This book is about two ideas: growth mindset and fixed mindset.
The fixed Mindset is believing that your qualities are carved in stone and you cannot change them.The fixed mindset creates an urgency to prove themselves over and over. Binet, a Frenchman summarizes his work with hundreds of children with learning difficulties as follows: A few modern philosophers assert that an individual’s intelligence is a fixed quantity, a quantity which cannot be increased.He said, we must protest and react against this brutal pessimism. With practice, training, and above all, method, we can manage to increase our attention, our memory, our judgment and literally to become more intelligent than we were before.
The growth mindset is based on the belief that your basic qualities are things you can cultivate through your efforts, your strategies, and help from others. Although people may differ in every which way—in their initial talents and aptitudes, interests, or temperaments—everyone can change and grow through application and experience. Do people with growth mindset mindset believe that anyone can be anything, that anyone with proper motivation or education can become Einstein or Beethoven? No, but they believe that a person’s true potential is unknown (and unknowable); that it’s impossible to foresee what can be accomplished with years of passion, toil, and training. The passion for stretching yourself and sticking to it, even (or especially) when it’s not going well, is the hallmark of the growth mindset. This is the mindset that allows people to thrive during some of the most challenging times in their lives.
Did you know that Darwin and Tolstoy were considered ordinary children? That Ben Hogan, one of the greatest golfers of all time, was completely uncoordinated and graceless as a child? That the photographer Cindy Sherman, who has been on virtually every list of the most important artists of the twentieth century, failed her first photography course? That Geraldine Page, one of our greatest actresses, was advised to give it up for lack of talent? Benjamin Barber, an eminent political theorist, once said, “I don’t divide the world into the weak and the strong, or the successes and the failures,I divide the world into the learners and non-learners.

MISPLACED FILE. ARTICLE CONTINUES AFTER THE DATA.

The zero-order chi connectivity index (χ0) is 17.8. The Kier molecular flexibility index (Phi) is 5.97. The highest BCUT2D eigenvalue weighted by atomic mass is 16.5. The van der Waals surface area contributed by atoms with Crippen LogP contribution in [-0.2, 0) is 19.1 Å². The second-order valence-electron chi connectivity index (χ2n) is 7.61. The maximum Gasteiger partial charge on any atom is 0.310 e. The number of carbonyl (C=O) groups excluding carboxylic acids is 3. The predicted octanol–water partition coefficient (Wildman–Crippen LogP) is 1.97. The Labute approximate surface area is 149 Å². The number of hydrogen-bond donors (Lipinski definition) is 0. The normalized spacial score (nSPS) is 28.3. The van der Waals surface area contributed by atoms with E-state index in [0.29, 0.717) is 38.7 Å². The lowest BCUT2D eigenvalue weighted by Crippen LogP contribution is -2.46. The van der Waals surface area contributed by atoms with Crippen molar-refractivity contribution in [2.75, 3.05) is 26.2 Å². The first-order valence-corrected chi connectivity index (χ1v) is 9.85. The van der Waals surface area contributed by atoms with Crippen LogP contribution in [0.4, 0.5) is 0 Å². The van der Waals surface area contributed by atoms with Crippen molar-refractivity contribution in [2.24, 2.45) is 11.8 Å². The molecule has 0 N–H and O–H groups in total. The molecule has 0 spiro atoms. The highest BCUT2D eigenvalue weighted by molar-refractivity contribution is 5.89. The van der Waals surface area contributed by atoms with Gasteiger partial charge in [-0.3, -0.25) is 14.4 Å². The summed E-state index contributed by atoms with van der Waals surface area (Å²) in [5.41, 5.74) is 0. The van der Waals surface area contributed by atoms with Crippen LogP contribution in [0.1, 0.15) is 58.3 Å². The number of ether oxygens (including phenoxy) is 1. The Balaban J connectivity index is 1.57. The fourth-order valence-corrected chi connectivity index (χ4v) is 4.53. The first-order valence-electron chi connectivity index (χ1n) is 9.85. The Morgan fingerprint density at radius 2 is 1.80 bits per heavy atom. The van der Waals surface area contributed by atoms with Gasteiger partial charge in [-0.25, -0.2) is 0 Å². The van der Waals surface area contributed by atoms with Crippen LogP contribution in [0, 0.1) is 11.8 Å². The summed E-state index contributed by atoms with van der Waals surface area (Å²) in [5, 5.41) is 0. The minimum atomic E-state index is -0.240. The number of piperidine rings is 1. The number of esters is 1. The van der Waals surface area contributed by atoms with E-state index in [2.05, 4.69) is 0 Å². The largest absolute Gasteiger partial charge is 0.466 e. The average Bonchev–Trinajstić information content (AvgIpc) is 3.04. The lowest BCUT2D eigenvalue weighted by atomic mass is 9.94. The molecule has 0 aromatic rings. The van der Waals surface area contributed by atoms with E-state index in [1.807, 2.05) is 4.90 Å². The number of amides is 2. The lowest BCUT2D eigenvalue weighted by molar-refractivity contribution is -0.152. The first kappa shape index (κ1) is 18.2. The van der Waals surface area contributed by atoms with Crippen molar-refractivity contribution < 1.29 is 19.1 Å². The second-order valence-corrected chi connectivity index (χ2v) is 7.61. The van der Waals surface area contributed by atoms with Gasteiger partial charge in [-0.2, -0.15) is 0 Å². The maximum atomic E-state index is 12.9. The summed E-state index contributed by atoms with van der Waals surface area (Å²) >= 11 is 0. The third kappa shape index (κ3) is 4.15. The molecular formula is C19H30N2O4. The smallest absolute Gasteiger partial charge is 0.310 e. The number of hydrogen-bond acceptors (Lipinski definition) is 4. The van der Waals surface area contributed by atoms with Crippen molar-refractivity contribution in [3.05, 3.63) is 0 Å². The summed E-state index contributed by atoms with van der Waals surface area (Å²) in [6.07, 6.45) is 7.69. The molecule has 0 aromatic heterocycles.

Example of fixed and growth mindset
An example to demonstrate the idea of fixed mindset and growth mindset : One day, you go to a class that is really important to you and that you like a lot. The professor returns the midterm papers to the class. You got a D. You’re very disappointed. That evening on the way back to your home, you find that you’ve gotten a parking ticket. Being really frustrated, you call your best friend to share your experience but are sort of brushed off”
This is what people withfixed mindset said: “I’d feel like a reject.” “I’m a total failure.” “I’m an idiot.” “I’m a loser.” “I’d feel worthless and dumb—everyone’s better than me.” “I’m slime.” In other words, they’d see what happened as a direct measure of their competence and worth. “My life is pitiful.” “I have no life.” “Somebody upstairs doesn’t like me.” “The world is out to get me.” “Someone is out to destroy me.” “Nobody loves me, everybody hates me.” “Life is unfair and all efforts are useless.” “Life stinks. I’m stupid.
This is what people with growth mindset will say: ”“I need to try harder in class, be more careful when parking the car, and wonder if my friend had a bad day. So, have growth mindset, learn and learn, keeps learning untill you succced.